From urban warrior to gothic,this season's styles are wackier than ever. But can you wear them in public? LOUISE ROE braved the catcalls...
With the glossy magazines hyping up the new season, it's easy to get caught in a shopping frenzy.
But before you whip out your credit card and splurge, let Lifestyle lead you through winter's sartorial jungle because, this year, designers have excelled themselves with some seriously wacky trends.
Alongside the usual hardy perenials - miltary, tweed and tartan - there's gothic with a twist and urban warrior - chain mail, arm shields and falconry gloves.
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From decadent frills and big knits, this season's styles are wackier than ever
They might look fabulous on the catwalk, but how will they translate into everyday life?
And should you splash out on a designer original or hold out for a cheaper High Street version?
To find out, we sent style addict Louise Roe, presenter of VogueTV, on to the streets in four of the trickiest trends to see how she got on.
In a season full of harsh cuts and futuristic fabrics, some designers still showcased romantic, frilly, fluid evening dresses.
Pleats, ruffles, folds and tiers dominated at Sonia Rykiel, Valentino and Marc Jacobs in bright, decadent silks, velvet and lace.
This look is about rich textures and bold embellishment. The dress I squeeze on has both in spades.
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Would you dare to wear the Urban Warrior look (left) or flaunt your gothic charms?
Central St Martins' graduate Jack Isenberg's bright red leather-andlace mini is so short I mistake it for a top.
But I can imagine a longer, pared-down version translating well from the runway to the red carpet and selling well, which is crucial for any designer.
The question is, what will passengers on the No 10 bus to Hyde Park Corner think of it at 10am on a Tuesday?
Standing at the bus stop, a crowd gathers around me.
I begin to feel like a minor celebrity, then a tourist attraction, then more like some kind of freak show, as people point and stare - one even takes a picture. A bus arrives and I swiftly hop on.
"What do you think of my outfit?" I ask the bus driver.
"Very nice. I like it," he says. That's a better reaction.
"Where's your dress from? It so cool," says a young girl.
Most people start smiling and another, who says she's a stylist, wants to check out the lace pleats close-up.
"Would you wear this?" I ask a group of women in their mid-20s.
"I'd like to say I would but I probably wouldn't have the guts," says one.
"I would - I think it's wicked," says another girl.
Then I catch the eye of a young guy, who shouts over: "What's with the tights? The head-to-toe Lady-in-Red thing is too much, but I'm digging the dress!"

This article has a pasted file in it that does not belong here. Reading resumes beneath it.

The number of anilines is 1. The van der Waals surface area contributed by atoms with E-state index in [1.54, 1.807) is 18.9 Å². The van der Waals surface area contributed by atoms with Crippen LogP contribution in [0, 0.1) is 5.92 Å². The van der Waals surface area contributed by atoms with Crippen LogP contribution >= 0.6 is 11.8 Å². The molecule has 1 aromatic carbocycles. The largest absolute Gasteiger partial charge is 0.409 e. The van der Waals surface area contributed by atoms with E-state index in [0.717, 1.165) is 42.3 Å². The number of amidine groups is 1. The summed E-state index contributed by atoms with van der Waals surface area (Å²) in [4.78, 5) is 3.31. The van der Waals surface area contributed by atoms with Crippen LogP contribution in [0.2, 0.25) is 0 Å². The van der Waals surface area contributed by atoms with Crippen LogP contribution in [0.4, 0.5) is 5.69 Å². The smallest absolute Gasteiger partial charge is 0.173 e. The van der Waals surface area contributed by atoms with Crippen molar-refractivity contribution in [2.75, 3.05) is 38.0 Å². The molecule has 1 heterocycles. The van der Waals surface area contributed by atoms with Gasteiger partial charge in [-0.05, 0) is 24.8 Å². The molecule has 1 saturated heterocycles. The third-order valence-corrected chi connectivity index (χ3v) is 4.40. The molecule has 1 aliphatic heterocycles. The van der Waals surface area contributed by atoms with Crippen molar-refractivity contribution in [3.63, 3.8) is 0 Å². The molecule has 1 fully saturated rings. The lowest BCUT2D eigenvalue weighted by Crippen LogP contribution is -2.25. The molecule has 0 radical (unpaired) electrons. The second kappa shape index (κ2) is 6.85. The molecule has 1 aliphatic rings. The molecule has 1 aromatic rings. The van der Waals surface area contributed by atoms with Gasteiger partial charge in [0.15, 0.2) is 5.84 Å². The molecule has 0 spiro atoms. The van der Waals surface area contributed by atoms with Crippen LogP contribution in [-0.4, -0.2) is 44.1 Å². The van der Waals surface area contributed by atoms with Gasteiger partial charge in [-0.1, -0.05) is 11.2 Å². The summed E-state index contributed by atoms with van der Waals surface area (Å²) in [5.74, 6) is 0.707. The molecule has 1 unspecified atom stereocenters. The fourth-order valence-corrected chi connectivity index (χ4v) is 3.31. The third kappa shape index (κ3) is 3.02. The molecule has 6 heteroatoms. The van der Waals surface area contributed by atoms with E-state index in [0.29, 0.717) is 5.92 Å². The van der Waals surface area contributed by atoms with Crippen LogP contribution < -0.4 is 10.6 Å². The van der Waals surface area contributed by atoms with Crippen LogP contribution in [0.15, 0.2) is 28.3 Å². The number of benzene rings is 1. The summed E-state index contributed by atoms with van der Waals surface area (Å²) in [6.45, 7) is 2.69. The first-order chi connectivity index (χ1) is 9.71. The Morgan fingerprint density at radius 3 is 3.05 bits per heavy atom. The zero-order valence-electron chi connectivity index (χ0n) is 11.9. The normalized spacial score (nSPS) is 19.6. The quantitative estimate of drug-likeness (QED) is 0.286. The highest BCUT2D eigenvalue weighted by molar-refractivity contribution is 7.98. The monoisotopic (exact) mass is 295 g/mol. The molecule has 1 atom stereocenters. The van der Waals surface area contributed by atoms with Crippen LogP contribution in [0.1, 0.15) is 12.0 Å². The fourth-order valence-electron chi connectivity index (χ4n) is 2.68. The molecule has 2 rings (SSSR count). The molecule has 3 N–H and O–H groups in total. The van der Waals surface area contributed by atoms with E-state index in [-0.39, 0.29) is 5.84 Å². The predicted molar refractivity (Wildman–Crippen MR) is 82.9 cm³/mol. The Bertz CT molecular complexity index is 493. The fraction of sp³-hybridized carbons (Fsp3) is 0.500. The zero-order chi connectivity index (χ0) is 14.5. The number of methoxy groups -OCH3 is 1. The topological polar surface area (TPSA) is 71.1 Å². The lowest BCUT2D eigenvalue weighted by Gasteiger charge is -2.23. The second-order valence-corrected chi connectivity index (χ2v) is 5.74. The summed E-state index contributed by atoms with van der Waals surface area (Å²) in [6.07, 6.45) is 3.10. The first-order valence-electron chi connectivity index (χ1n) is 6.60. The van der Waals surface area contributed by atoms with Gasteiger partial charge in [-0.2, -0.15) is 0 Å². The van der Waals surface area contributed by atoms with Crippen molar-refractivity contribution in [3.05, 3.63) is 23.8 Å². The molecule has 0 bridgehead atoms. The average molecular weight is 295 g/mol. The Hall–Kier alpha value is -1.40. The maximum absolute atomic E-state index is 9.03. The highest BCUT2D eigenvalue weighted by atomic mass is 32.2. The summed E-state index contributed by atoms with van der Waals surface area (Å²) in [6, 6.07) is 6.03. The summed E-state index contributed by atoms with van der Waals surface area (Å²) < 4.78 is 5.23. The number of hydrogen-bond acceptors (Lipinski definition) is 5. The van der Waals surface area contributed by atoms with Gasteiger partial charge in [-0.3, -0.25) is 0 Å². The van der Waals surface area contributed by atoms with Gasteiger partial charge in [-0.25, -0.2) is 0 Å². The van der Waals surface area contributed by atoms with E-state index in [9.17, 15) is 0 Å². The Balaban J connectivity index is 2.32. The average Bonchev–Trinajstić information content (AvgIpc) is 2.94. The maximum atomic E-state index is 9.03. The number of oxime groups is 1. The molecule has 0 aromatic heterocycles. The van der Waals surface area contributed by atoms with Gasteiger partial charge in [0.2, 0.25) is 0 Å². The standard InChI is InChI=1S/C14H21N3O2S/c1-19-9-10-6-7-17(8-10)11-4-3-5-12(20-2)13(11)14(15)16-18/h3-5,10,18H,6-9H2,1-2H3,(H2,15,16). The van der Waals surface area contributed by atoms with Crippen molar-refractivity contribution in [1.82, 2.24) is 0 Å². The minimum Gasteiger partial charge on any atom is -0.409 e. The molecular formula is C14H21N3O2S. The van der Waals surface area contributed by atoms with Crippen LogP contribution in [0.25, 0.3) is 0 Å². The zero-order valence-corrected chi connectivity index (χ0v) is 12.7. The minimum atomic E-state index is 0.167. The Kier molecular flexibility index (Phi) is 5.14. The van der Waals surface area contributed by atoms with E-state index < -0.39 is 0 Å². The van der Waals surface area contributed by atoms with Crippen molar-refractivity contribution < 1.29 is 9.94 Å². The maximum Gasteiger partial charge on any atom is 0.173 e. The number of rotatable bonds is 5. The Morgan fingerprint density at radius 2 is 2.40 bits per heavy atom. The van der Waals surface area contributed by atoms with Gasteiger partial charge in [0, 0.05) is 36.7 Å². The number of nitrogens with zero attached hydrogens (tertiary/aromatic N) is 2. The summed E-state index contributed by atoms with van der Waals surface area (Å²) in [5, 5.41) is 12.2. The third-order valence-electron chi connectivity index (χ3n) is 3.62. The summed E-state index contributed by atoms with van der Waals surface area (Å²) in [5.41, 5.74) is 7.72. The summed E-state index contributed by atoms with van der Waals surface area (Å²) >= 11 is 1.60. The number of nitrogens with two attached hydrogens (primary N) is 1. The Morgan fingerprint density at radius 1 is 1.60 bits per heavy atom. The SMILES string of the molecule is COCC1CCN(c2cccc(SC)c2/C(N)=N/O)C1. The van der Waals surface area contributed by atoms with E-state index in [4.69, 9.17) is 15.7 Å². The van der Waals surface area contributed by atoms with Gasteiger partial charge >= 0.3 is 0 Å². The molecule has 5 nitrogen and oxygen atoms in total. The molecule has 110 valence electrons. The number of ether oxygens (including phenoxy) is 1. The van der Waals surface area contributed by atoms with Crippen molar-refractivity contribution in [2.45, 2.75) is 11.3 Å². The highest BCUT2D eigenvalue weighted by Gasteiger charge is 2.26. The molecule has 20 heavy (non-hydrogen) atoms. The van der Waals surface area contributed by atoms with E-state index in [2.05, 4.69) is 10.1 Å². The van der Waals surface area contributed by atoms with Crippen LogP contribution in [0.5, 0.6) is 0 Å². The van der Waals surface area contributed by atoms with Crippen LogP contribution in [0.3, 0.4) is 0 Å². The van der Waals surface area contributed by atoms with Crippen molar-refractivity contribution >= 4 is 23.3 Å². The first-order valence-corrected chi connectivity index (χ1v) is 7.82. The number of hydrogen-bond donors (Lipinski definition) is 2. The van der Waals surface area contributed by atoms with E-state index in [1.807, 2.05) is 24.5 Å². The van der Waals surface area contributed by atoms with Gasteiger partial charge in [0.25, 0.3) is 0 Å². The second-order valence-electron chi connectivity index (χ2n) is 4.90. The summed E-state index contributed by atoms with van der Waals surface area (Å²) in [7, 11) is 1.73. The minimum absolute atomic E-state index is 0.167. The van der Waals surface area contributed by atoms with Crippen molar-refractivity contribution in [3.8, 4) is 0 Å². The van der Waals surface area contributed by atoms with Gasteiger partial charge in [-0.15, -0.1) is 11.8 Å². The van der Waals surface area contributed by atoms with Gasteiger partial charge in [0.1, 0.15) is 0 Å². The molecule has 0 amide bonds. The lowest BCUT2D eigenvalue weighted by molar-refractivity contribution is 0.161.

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'I felt like a tourist attraction as people pointed and stared'
Pleasantly surprised by such a friendly reaction, I disembark at the next stop.
Apart from constantly yanking the hem down, I feel more comfortable in this dress than I thought I would.
Granted, you couldn't go to work in this - the collar inhibits full neck movement and the hand-glued frills are too delicate - but it would make a sensational evening outfit.
And anything that manages to get people smiling and chatting to each other on a London bus gets my vote.
VERDICT: The Big Mac of dresses: desirable, naughty and will probably get you into trouble, but this trend is ultra feminine and makes a statement. It is also a winner with boys and girls. Visit shops such as Zara and French Connection for a low-key take on frills. 8/10
King of cool Giles Deacon pioneered the trend for over-sized knitwear this season with extra-long scarves, bulky cardigans and chunky woollen hats.
Waffle stitches, looking as if they'd been knitted by giants, also bounced down the runway at Vivienne Westwood, Stella McCartney and Annalisa Dunn.
It's a boiling hot day for a change, but I diligently pull on layers of stitched-together wool, more wool and even more wool - exactly how the outfit appeared on the Annalisa catwalk.
Walking down the street, I can already see H&M and Top Shop's interpretation of these pieces in the windows - the look's going to be hugely popular.
I don't get stared at quite so much this time, just the odd comment of "You must be boiling," and "I like the leg-warmers".
Shopping in one store, the male attendant won't stop staring, so I sidle up and ask his opinion. Unfortunately for me and my clothes, shop-man is not charmed by the outfit. I give up and head to the park.
A gaggle of children on bikes cycles by and bursts into hysterics - their cacophony of laughter is followed by a chorus of handlebar bell-ringing.
But I'm soon encouraged when a nice jogger says I look very fetching and that he likes the wool thing very much. A passing lady admires my look, too.
"It's brilliant and very inventive," she says. Would she wear it? "No, but that's not what fashion's about.